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ed as an object of laudable curiosity. Nothing || history. The industry of his illustrators for the could be more highly gratifying, than an account last forty years, has been such as probably never of the early studies of this wonderful man, the was surpassed in the annals of literary investigaprogress of his pen, his moral and social qualities,||tion; yet so far are we from information of the his friendships, his failings, and whatever else con- | conclusive or satisfactory kind, that even the order stitutes personal history. But on all these topics in which his plays were written rests principally his contemporaries, and his immediate successors, || on conjecture, and of some of the plays usually have been equally silent; and if aught can here- | printed among his works, it is not yet determined after be discovered, it must be by exploring whether he wrote the whole, or any part. We sources which have hitherto escaped the anxious are, however, indebted to the labours of his comresearches of those who have devoted their wholementators, not only for much light thrown upon his lives, and their most vigorous talents, to revive his obscurities, but for a text purified from the gross memory, and illustrate his writings.

blunders of preceding transcribers and editors:

and it is almost unnecessary to add, that the text It is equally unfortunate, that we know as little of the following volumes is that of the last correct. of the progress of his writings, as of his personalled edition of Johnson and Steevens.

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Alonso, king of Naples.

Miranda, daughter to Prospero.
Sebastian, his brother.
Prospero, the rightful duke of Milan.

Ariel, an airy spirit.
Antonio, his brother, the usurping duke of Milan. Iris,
Ferdinand, son to the king of Naples.

Gonzalo, an honest old counsellor of Naples. Juno, spirits.


Caliban, a savage and deformed slave.

Other spirits attending on Prospero.
Trinculo, a jester.
Stephano, a drunken butler.

Scene, the sea, with a ship; afterwards an uninMaster of a ship, Boatswain, and Mariners.

habited island.


ACT 1.

fate, to his hanging! make the rope of his destiny

our cable, for our own doth little advantage! If be SCENE 1.-On a ship at sea. A storm, with | be not born to be hanged, our case is miserable


[Exeunt thunder and lightning. Enter a Ship-master and a Boatswain.

Re-enter Boatswain.

Boats. Down with the top-mast; yare; lower, Master.

lower; bring her to try with main course. [A cry BOATSWAIN,

within.] A plague upon this howling! they are Boats. Here, master: what cheer?

louder than the weather, or our office.Mast. Good: speak to the mariners: fall to't yarely, or we run ourselves aground: bestir, be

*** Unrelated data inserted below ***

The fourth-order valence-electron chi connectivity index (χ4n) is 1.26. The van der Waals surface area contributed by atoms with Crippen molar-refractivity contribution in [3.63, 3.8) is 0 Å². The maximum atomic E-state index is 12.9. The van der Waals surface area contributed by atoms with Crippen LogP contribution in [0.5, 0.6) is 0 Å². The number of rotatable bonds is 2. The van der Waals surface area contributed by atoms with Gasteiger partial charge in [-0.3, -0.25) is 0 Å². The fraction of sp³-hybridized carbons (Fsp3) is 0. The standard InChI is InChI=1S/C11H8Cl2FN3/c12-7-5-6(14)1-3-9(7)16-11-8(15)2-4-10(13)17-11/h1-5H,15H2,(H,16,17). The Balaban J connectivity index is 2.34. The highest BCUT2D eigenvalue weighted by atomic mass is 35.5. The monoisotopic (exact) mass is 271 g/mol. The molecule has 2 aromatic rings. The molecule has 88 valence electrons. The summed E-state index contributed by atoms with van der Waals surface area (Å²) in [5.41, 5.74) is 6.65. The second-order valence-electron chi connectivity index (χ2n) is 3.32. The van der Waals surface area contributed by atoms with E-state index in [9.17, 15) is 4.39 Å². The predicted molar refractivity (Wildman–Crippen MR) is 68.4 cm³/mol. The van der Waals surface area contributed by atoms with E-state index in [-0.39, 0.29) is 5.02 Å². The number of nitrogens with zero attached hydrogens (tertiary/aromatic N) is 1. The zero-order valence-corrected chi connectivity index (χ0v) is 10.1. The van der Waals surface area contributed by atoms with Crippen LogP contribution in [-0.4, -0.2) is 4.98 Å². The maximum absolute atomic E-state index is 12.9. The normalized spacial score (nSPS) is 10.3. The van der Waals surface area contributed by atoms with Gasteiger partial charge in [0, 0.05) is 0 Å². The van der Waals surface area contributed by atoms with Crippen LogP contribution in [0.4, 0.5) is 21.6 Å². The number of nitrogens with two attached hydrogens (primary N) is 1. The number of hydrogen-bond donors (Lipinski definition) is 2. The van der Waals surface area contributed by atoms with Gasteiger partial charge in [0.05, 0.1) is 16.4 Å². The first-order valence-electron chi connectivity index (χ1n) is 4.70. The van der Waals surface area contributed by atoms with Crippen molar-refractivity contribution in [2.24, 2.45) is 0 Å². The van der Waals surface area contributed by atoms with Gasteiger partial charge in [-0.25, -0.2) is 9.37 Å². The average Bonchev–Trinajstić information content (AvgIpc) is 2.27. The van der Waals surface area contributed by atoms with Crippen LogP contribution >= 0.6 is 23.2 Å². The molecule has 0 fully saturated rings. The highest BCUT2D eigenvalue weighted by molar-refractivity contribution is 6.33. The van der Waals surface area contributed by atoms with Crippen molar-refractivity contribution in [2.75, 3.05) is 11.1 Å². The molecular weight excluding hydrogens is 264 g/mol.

Re-enter Sebastian, Antonio, and Gonzalo

(Exit. Yet again? what do you here? Shall we give o'er, Enier Mariners.

and drown? Have you a mind to sink ?

Seb. A pox o' your throat! you bawling, blasBoats. Heigh, my hearts; cheerly, cheerly, my || phemous, uncharitable dog! hearts ; yare, yare: take in the top-sail : tend to Boats. Work you, then. the master's whistle.--Blow, till thou burst thy Ant. Hang, cur, hang! you whoreson, insolent wind, if room enough!

noise-maker, we are less afraid to be drowned than

thou art. Enter Alonso, Sebastian, Antonio, Ferdinand, Gon. I'll warrant him from drowning; though Gonzalo, and others.

the ship were no stronger than a nut-shell, and as

leaky as an unstaunched3 wench. Alon. Good boatswain, have care. Where's the master? Play the men.

Boats. Lay her a-hold, a-hold; set ber two Boats. I pray now, keep below.

courses; off to sea again, lay her off. Ant. Where is the master, boatswain?

Enter Mariners, wet. Boats. Do you not hear him? You mar our labour! keep your cabins: you do assist the storm. Mar. All lost! to prayers, to prayers! all lost! Gon. Nay, good, be patient.

(Exeunt. Boats. When the sea is. Hence! What care Boats. What, must our mouths be cold? these roarers for the name of king? To cabin: si- Gon. The king and prince at prayers! let us lence: trouble us not.

assist them, Gon. Good; yet remember whom thou hast | For our case is as theirs. aboard.

Seb. I am out of patience. Boats. None that I more love than myself. You Ant. We are merely4 cheated of our lives by are a counsellor; if you can command these ele

drunkards. ments to silence, and work the peace of the present,2 | This wide-chapped rascal;—'Would, thou might'st we will not hand a rope more; use your authority. lie drowning, If you cannot, give thanks you have lived so long, || The washing of ten tides ! and make yourself ready in your cabin for the mis- Gon.

He'll be hanged yet; chance of the hour, if it so hap.-Cheerly, good || Though every drop of water swear against it, hearts.--Out of our way, I say.

(Exit. And gape at wid'st to glut him. Gon. I have great comfort from this fellow: me-(.A confused noise within.] Mercy on us.We thinks he hath no drowning mark upon him; his split, we split!-Farewell, my wife and children:complexion is perfect gallows. Stand fast, goodFarewell, brother -We split, we split, we split.(1) Readily. (2) Present instant.

(3) Incontinent. (4) Absolutely.

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